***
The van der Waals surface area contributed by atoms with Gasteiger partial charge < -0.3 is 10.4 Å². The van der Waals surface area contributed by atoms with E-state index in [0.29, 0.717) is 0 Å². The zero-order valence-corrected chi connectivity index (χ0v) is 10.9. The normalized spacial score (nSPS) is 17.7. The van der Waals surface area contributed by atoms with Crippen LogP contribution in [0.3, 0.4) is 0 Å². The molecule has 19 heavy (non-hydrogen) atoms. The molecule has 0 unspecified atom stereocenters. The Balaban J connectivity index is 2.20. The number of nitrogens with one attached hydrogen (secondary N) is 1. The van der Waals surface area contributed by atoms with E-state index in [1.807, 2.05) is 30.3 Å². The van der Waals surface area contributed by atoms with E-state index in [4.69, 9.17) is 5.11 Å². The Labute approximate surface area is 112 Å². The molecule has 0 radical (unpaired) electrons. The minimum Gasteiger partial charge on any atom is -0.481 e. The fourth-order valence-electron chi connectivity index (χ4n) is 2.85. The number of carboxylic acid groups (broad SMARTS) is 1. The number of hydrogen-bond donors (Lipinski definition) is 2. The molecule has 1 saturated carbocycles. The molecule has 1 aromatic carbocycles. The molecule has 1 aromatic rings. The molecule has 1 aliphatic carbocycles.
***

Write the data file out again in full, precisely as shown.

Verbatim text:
The van der Waals surface area contributed by atoms with Gasteiger partial charge < -0.3 is 10.4 Å². The van der Waals surface area contributed by atoms with E-state index in [0.29, 0.717) is 0 Å². The zero-order valence-corrected chi connectivity index (χ0v) is 10.9. The normalized spacial score (nSPS) is 17.7. The van der Waals surface area contributed by atoms with Crippen LogP contribution in [0.3, 0.4) is 0 Å². The molecule has 19 heavy (non-hydrogen) atoms. The molecule has 0 unspecified atom stereocenters. The Balaban J connectivity index is 2.20. The number of nitrogens with one attached hydrogen (secondary N) is 1. The van der Waals surface area contributed by atoms with E-state index in [1.807, 2.05) is 30.3 Å². The van der Waals surface area contributed by atoms with E-state index in [4.69, 9.17) is 5.11 Å². The Labute approximate surface area is 112 Å². The molecule has 0 radical (unpaired) electrons. The minimum Gasteiger partial charge on any atom is -0.481 e. The fourth-order valence-electron chi connectivity index (χ4n) is 2.85. The number of carboxylic acid groups (broad SMARTS) is 1. The number of hydrogen-bond donors (Lipinski definition) is 2. The molecule has 1 saturated carbocycles. The molecule has 1 aromatic carbocycles. The molecule has 1 aromatic rings. The molecule has 1 aliphatic carbocycles.